national banking association and formerly known as NationsBank, N.A.
(collectively, the "Lenders"), and AMSOUTH BANK, in its capacity as Agent for
Lenders ("Agent").

                                    RECITALS

         A.       The Borrowers, the Lenders and the Agent entered into a Credit
Agreement dated as of June 10, 1999, as amended by a First Amendment thereto
dated as of September 30, 1999 and a Second Amendment thereto dated as of March
30, 2000.

         B.       In order to provide the Borrowers with a period of time within
which to develop a plan to address the Borrowers' financial difficulties, the
Borrowers, the Lenders and the Agent entered into a Forbearance Agreement dated
as of December 29, 2000 (the "Agreement"). Capitalized terms not otherwise
defined in this Amendment have the same meanings as specified in the Agreement.

         C.       The Borrowers and the Lenders now desire to extend the
Forbearance Termination Date as set forth in this Amendment.

                                    AGREEMENT

         NOW, THEREFORE, in consideration of the recitals and the mutual
obligations and covenants contained herein, the Borrowers and the Lenders hereby
agree as follows:

         1.       Capitalized terms used in this Amendment and not otherwise
defined herein have the respective meanings attributed thereto in the Agreement.

         2.       Section 2.1(i) of the Agreement is hereby amended to read as
follows:

<PAGE>   2

                  "(i) March 30, 2001."

         3.       Section 2.7 is hereby added to the Agreement, and shall read,
in its entirety, as follows:

                  2.7      Extension Fee. In consideration for the Lenders'
                  agreement to extend the Forbearance Period as set forth
                  herein, the Borrowers hereby agree to pay to the Agent for
                  distribution to the Lenders Pro Rata, on the date of the
                  Borrowers' execution of the First Amendment to Forbearance
                  Agreement an extension fee in an amount equal to Twenty-Nine
                  Thousand Nine Hundred Ten and 72/100 Dollars ($29,910.72),
                  which shall be fully earned and not refundable by the Lenders.

         4.       Except as hereby amended, the Agreement shall remain in full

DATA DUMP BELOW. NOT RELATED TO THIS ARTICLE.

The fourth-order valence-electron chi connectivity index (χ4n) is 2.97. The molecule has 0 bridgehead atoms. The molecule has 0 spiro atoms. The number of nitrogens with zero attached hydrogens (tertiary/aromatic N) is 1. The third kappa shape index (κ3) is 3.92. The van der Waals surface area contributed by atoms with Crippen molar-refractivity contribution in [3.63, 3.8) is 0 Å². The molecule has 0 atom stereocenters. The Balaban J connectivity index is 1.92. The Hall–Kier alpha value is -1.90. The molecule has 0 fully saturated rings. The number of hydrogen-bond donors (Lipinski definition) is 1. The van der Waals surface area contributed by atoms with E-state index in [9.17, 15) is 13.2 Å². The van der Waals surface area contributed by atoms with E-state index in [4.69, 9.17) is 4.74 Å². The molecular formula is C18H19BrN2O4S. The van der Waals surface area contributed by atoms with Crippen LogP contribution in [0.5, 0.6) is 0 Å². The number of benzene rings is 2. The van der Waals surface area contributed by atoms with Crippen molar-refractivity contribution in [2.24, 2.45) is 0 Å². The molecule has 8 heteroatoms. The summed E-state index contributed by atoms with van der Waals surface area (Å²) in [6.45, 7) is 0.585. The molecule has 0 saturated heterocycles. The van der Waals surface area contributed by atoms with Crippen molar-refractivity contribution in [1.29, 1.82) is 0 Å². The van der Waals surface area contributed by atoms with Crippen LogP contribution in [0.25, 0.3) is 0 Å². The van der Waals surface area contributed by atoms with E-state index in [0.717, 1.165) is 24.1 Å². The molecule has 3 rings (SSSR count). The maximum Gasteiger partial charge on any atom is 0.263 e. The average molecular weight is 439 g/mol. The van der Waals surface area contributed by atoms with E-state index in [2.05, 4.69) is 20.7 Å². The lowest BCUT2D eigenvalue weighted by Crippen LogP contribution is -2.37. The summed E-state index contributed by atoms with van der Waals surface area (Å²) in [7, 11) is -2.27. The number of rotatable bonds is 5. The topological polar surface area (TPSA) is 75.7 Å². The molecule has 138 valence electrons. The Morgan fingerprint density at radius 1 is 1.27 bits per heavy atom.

force and effect as written. This Amendment may be executed in one or more
counterparts, each of which shall be deemed an original, and all of which when
taken together shall constitute one and the same instrument. The covenants and
agreements contained in this Amendment shall apply to and inure to the benefit
of and be binding upon the parties hereto and their respective successors and
permitted assigns.

         5.       Nothing contained herein shall be construed as a waiver,
acknowledgment or consent to any breach of, or Event of Default under, the
Agreement and the Loan Documents not specifically mentioned herein, and the
consents granted herein are effective only in the specific instance and for the
purposes for which given.

         6.       This Amendment shall be governed by the laws of the State of
Tennessee.



                  [Remainder of page intentionally left blank]

<PAGE>   3


         IN WITNESS WHEREOF, the parties hereto have caused this Amendment to be
executed by their respective officers thereunder duly authorized as of the date
first written above.

                                    RESPONSE ONCOLOGY, INC.


                                    By:  /s/ A. LaMacchia
                                       -----------------------------------------

                                         Title: /s/ President
                                               ---------------------------------



                                    RESPONSE ONCOLOGY MANAGEMENT OF SOUTH
                                    FLORIDA, INC.


                                    By:  /s/ A. LaMacchia
                                       -----------------------------------------

                                         Title: /s/ President
                                               ---------------------------------


                                    RESPONSE ONCOLOGY OF TAMARAC, INC.


                                    By:  /s/ A. LaMacchia